If there’s anything uniform across all the ideas, it’s ubiquity. In the future, computers won’t feel like computers, and data will not just flow alongside the physical world. Instead, data will intertwine with your day-to-day like threads in a fabric.
They come up with many examples, but I liked this one below the most. Imagine a totally transparent healthcare system in which you see all the relevant data about doctors, procedures, hospitals (success rates, costs), etc. You can really make a wise decision because you will know all the details and data you need.
Microsoft envisioned what 2019 would look like:
And here is a great talk from Minority Report science adviser and inventor John Underkoffler who presents g-speak – the real-life version of the film’s eye-popping, tai chi-meets-cyberspace computer interface.
Just a few articles focusing on the recent H1N1 outbreak.
I’ve come across a great new feature, Autocite, on the blog of Labmeeting.
If you’re reading a document with a big long bibliography, you can copy and paste the bibliography into Autocite and immediately have a list of links to abstracts and full text for all the articles. Or, if you have a webpage of your own with a list of your own past published works, you can automatically convert the plain text list into the HTML that you would use to link to the abstracts so that people who read your page can more easily find things out about your work.
Let’s give it a try. It works quite easily:
1. Copy and paste the references on your website
2. Click Autocite
3. Preview the linked version of your citations
4. Copy and paste the HTML of the linked citations
We’ve been organizing medical and scientific events in the virtual world of Second Life for years now. Just imagine how great it would be to do the same simulations and case presentations in 3D and with touch screen. Case presentations would become more realistic than ever.
An excerpt from the press release:
3Di, Inc. , a Tokyo-based company providing 3D Internet solutions and services (representative director and CEO Satoshi Koike), has released the world’s first commercially available OpenSim-based(*) viewer software “3Di OpenViewer”, which allows end users to view and interact with multi-user 3D virtual worlds using a web browser. The launch of the 3Di OpenViewer original software accompanies the simultaneous product release of “3Di OpenSim Enterprise Version 1.0″, the company’s server software for large-scale construction of 3D virtual worlds. 3Di OpenViewer and 3Di OpenSim Enterprise Version 1.0 are aimed at business use and are commercially available starting April 15, 2009.
Recently, Ves Dimov at Clinical Cases and Images has come up with a great post on How to deal with the information overload from blogs, RSS and Twitter so I thought I would share my thoughts with you about time-management lifehacks.
The main concept is to centralize the flow of information into one or two sites. For me, these are GMail and Google Reader. It means I can control anything I’m interested in by visiting these places online.
How to keep up with Twitter?
I follow more than 1000 users and have more than 1500 followers, so I receive thousands of tweets every day. Here are a few things that save me time and effort.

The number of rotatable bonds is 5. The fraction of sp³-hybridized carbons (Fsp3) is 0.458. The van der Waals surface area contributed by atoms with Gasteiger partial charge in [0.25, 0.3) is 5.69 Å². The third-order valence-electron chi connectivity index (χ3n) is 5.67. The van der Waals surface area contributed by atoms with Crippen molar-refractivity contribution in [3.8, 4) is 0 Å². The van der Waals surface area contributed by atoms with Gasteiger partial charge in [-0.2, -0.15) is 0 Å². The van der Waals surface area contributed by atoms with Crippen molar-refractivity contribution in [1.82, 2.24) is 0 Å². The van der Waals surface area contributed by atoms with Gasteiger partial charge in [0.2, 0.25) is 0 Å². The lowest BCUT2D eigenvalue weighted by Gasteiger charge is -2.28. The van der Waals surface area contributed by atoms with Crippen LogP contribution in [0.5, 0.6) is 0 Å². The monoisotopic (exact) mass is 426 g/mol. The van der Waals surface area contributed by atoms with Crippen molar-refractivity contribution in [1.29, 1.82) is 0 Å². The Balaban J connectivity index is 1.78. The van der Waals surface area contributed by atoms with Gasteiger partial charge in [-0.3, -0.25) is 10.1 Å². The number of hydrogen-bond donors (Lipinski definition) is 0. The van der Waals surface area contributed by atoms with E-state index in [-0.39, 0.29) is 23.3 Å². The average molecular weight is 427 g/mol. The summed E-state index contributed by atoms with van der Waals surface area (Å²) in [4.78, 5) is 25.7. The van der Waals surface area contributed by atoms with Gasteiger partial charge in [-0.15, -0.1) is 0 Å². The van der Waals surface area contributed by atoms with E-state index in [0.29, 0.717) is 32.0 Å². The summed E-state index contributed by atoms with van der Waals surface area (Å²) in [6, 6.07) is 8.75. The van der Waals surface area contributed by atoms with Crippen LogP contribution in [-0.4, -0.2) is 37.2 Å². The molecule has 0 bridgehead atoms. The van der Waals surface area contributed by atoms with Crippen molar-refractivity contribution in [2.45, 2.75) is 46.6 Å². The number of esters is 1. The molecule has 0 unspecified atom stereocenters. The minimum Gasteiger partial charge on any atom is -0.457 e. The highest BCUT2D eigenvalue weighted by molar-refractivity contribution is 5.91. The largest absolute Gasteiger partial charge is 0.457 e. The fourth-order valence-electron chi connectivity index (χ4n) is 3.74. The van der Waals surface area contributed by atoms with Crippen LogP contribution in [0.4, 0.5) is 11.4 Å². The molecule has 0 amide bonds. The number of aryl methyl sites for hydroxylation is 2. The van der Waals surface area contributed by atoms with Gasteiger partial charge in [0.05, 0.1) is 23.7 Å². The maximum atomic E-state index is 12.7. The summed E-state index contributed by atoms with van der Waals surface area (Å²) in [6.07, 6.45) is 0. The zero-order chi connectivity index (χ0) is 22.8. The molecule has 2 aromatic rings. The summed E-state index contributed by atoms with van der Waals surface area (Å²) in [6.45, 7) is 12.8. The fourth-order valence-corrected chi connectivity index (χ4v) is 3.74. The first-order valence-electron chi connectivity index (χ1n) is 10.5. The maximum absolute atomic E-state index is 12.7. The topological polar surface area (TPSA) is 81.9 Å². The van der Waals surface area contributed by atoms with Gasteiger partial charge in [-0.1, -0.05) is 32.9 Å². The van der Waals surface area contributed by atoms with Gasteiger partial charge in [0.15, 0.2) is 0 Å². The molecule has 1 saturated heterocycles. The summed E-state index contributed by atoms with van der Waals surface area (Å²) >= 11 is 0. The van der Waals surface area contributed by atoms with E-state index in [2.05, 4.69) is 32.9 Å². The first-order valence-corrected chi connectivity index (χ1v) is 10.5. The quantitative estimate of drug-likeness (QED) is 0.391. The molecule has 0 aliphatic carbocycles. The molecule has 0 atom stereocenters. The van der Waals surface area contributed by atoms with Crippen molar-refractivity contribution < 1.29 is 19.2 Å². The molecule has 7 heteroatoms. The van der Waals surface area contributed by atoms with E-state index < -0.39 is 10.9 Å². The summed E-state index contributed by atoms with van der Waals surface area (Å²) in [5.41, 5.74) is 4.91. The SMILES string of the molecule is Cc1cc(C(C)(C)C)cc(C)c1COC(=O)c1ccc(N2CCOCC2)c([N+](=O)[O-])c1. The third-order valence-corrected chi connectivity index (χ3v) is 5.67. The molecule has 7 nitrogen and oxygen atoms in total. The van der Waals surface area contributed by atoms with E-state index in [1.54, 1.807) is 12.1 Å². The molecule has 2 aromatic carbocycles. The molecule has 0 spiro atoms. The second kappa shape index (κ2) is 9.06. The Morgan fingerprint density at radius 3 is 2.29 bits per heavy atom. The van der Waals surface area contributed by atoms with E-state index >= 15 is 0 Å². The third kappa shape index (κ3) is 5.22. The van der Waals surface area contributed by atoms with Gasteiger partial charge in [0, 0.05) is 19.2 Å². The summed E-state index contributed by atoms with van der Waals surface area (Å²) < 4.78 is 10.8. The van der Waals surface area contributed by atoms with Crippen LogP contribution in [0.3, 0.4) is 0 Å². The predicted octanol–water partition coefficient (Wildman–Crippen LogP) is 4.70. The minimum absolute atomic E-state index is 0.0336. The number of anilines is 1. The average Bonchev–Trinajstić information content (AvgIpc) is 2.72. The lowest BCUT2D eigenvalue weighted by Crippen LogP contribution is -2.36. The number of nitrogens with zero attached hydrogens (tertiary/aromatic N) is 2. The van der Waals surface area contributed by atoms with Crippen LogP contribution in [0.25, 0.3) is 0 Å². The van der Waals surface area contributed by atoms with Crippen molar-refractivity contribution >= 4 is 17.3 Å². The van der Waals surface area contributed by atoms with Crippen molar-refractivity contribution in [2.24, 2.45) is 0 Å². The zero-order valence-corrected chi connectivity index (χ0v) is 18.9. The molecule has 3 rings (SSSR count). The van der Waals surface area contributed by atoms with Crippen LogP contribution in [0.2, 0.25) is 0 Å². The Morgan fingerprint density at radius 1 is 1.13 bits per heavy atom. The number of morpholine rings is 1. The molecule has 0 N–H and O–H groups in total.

- I use Tweetdeck and created several groups on Tweetdeck that let me filter useful information (e.g. Health 2.0, genetics, bloggers groups, etc.).
- I check Friendfeed Best of the day because it will filter the best discussions for me (though not all of my Twitter contacts are on Friendfeed).
- Microplaza automatically filters the most interesting discussions and links mentioned in my Twitter community. I get the updates through RSS so it’s quite easy to see what I miss when I’m not online.
How to follow the content you want to track?
- Google Alerts helps me track the content that is published about me, my blog or my service online.
- Twilerts and Tweetbeep do the same but via Twitter. Whenever a Twitterer mentions my name, blogs, favourite search terms, I will be notified via e-mail.
How to write posts fast on your blog?
I often use the Quickpress function on WordPress that lets me write a post from the admin dashboard in just seconds. I always have a huge backlog on Scienceroll so I created clearly defined directories in Firefox bookmarks and tag all the links I save there. It helps me organize the thousands of bookmarks I have and I always get a clear picture of what I should write about.
As I’m working on different computers, Foxmarks synchronizes my bookmarks automatically.
How to work on Wikipedia?
As an administrator, I have some duties, so I built a long watchlist to keep track of the changes in the entries I’m interested in. I also use Huggle to fight vandalism. With Huggle, reverting hundreds of vandalisms and notify vandals on their talk pages take only minutes and a few clicks.
How to use RSS?
I created categories based on priorities in Google Reader. I always know which category of feeds to check depending on how much time I have and whether I’m looking for blog topics or just interesting pieces of information.
I also receive the updates of my favourite Youtube channels, Pubmed search terms and Del.icio.us tags.
And you may also find the slideshow from Joshua Schwimmer interesting
If you have more tips on how to be productive online, please let me know.